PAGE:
I’m pretty sure that’s proof that I’m a runner and that I did it to myself.  Janet just suggested the distance. I actually made myself do it.  I am a runner.


NOTE RE CRAMPS:  My 2 previous distance runs were really wrought with gut splitting cramps.  More than one person suggested drinking pickle juice, which sounded a bit out of bounds, even for Crazy Land, but I Googled it and it does seem popular.  This morning, I poured about 1/4 cup of dill pickle juice from the pickle jar into my 6 oz water container.  I have to say, I only drank a portion of that concoction and I just couldn’t do more.  At one of our water stops (shout out to Janet’s husband, Michael Griffin, for stashing water along the route for us), I poured out what I had and refilled with just plain water. Then I burped and sweated pickle juice for about the next 5 miles.  Just not my thing.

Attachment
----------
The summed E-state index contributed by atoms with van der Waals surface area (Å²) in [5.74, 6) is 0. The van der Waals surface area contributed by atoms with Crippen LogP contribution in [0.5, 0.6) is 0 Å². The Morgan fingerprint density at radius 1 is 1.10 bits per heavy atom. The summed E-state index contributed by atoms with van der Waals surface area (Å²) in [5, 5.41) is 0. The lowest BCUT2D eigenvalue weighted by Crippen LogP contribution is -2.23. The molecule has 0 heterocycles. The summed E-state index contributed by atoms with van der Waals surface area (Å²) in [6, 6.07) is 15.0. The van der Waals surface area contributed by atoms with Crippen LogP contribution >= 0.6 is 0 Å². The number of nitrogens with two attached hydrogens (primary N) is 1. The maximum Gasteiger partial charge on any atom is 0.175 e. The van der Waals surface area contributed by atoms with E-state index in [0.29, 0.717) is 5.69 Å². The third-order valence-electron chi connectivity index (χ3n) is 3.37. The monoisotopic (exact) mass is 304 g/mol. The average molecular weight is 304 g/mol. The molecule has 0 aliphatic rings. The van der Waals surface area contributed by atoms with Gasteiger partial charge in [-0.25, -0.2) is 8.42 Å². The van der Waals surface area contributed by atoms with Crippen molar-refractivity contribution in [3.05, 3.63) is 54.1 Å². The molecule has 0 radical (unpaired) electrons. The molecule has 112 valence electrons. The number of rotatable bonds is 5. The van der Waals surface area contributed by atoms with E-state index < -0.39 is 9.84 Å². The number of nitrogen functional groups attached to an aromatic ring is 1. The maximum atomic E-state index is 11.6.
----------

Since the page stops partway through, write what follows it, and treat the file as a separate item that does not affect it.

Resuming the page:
BUT – this was a CRAMP FREE RUN.  Maybe it *was* pickle juice, maybe it’s because I started taking probiotics, maybe it’s because my body has finally calmed down, OR, maybe it’s because I shared 16 miles with my friend, Janet, and in spirit with my friend, Margaret.


NOTE RE TEAMMATES:  Janet is in fine form. She’s ahead of me in mileage and polished off 17+ miles this morning after a particularly grueling, sleep deprived week of work related stresses.  Margaret is recovering from emergency surgery. She will be fine, but she needs some recovery time.  Of course, some people in her situation might just bail on the marathon, but I’m pretty sure Margaret will be back to her training without a doctor’s note.  Inspirational teammates for sure!